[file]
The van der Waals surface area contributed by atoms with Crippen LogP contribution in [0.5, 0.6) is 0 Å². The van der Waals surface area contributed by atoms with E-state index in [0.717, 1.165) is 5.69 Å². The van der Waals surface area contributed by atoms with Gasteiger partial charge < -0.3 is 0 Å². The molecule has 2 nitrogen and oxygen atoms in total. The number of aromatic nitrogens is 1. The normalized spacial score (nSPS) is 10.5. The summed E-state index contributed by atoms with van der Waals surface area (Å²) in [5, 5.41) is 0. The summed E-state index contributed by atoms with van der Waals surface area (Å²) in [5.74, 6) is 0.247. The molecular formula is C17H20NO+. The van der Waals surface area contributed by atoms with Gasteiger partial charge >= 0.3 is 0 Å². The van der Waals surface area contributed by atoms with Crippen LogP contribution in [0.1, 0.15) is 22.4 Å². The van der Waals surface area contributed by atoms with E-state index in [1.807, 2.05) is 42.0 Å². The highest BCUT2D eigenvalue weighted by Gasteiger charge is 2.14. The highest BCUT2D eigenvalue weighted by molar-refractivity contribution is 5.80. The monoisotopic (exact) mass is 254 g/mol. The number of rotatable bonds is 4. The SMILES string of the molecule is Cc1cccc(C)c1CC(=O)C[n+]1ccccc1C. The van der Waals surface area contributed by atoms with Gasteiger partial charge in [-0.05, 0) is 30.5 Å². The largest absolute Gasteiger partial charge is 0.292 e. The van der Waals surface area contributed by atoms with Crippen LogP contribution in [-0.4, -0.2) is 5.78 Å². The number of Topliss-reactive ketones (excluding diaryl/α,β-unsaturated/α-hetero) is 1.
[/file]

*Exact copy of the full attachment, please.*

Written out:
The van der Waals surface area contributed by atoms with Crippen LogP contribution in [0.5, 0.6) is 0 Å². The van der Waals surface area contributed by atoms with E-state index in [0.717, 1.165) is 5.69 Å². The van der Waals surface area contributed by atoms with Gasteiger partial charge < -0.3 is 0 Å². The molecule has 2 nitrogen and oxygen atoms in total. The number of aromatic nitrogens is 1. The normalized spacial score (nSPS) is 10.5. The summed E-state index contributed by atoms with van der Waals surface area (Å²) in [5, 5.41) is 0. The summed E-state index contributed by atoms with van der Waals surface area (Å²) in [5.74, 6) is 0.247. The molecular formula is C17H20NO+. The van der Waals surface area contributed by atoms with Gasteiger partial charge >= 0.3 is 0 Å². The van der Waals surface area contributed by atoms with Crippen LogP contribution in [0.1, 0.15) is 22.4 Å². The van der Waals surface area contributed by atoms with E-state index in [1.807, 2.05) is 42.0 Å². The highest BCUT2D eigenvalue weighted by Gasteiger charge is 2.14. The highest BCUT2D eigenvalue weighted by molar-refractivity contribution is 5.80. The monoisotopic (exact) mass is 254 g/mol. The number of rotatable bonds is 4. The SMILES string of the molecule is Cc1cccc(C)c1CC(=O)C[n+]1ccccc1C. The van der Waals surface area contributed by atoms with Gasteiger partial charge in [-0.05, 0) is 30.5 Å². The largest absolute Gasteiger partial charge is 0.292 e. The van der Waals surface area contributed by atoms with Crippen LogP contribution in [-0.4, -0.2) is 5.78 Å². The number of Topliss-reactive ketones (excluding diaryl/α,β-unsaturated/α-hetero) is 1.